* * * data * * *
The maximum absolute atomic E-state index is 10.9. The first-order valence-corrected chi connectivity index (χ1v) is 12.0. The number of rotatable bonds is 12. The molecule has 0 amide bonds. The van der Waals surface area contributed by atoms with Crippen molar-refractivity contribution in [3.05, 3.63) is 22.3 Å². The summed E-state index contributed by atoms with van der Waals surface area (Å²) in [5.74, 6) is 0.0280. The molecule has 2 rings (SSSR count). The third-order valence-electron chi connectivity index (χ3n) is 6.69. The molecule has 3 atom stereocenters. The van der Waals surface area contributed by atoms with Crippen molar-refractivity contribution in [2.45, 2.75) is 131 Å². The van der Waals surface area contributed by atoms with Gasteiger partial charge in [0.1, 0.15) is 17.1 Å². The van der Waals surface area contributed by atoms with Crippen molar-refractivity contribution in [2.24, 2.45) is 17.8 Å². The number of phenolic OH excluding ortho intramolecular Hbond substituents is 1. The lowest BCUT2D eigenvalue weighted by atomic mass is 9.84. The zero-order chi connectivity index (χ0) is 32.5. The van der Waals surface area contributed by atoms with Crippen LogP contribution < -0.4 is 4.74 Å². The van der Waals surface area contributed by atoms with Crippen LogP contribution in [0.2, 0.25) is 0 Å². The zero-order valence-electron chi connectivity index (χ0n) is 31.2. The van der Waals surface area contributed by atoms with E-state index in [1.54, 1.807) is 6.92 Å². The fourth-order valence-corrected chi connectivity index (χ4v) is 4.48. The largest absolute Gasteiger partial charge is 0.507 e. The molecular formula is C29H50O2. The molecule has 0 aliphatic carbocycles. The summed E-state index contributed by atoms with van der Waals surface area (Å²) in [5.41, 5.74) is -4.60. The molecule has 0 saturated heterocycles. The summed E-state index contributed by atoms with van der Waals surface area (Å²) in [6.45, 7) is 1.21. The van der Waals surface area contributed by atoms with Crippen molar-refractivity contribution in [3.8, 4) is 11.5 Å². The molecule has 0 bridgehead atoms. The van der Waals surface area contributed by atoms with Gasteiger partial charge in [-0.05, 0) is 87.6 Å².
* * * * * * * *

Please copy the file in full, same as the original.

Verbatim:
The maximum absolute atomic E-state index is 10.9. The first-order valence-corrected chi connectivity index (χ1v) is 12.0. The number of rotatable bonds is 12. The molecule has 0 amide bonds. The van der Waals surface area contributed by atoms with Crippen molar-refractivity contribution in [3.05, 3.63) is 22.3 Å². The summed E-state index contributed by atoms with van der Waals surface area (Å²) in [5.74, 6) is 0.0280. The molecule has 2 rings (SSSR count). The third-order valence-electron chi connectivity index (χ3n) is 6.69. The molecule has 3 atom stereocenters. The van der Waals surface area contributed by atoms with Crippen molar-refractivity contribution in [2.45, 2.75) is 131 Å². The van der Waals surface area contributed by atoms with Gasteiger partial charge in [0.1, 0.15) is 17.1 Å². The van der Waals surface area contributed by atoms with Crippen molar-refractivity contribution in [2.24, 2.45) is 17.8 Å². The number of phenolic OH excluding ortho intramolecular Hbond substituents is 1. The lowest BCUT2D eigenvalue weighted by atomic mass is 9.84. The zero-order chi connectivity index (χ0) is 32.5. The van der Waals surface area contributed by atoms with Crippen LogP contribution < -0.4 is 4.74 Å². The van der Waals surface area contributed by atoms with Crippen LogP contribution in [0.2, 0.25) is 0 Å². The zero-order valence-electron chi connectivity index (χ0n) is 31.2. The van der Waals surface area contributed by atoms with E-state index in [1.54, 1.807) is 6.92 Å². The fourth-order valence-corrected chi connectivity index (χ4v) is 4.48. The largest absolute Gasteiger partial charge is 0.507 e. The molecular formula is C29H50O2. The molecule has 0 aliphatic carbocycles. The summed E-state index contributed by atoms with van der Waals surface area (Å²) in [5.41, 5.74) is -4.60. The molecule has 0 saturated heterocycles. The summed E-state index contributed by atoms with van der Waals surface area (Å²) in [6.45, 7) is 1.21. The van der Waals surface area contributed by atoms with Crippen molar-refractivity contribution in [3.8, 4) is 11.5 Å². The molecule has 0 bridgehead atoms. The van der Waals surface area contributed by atoms with Gasteiger partial charge in [-0.05, 0) is 87.6 Å².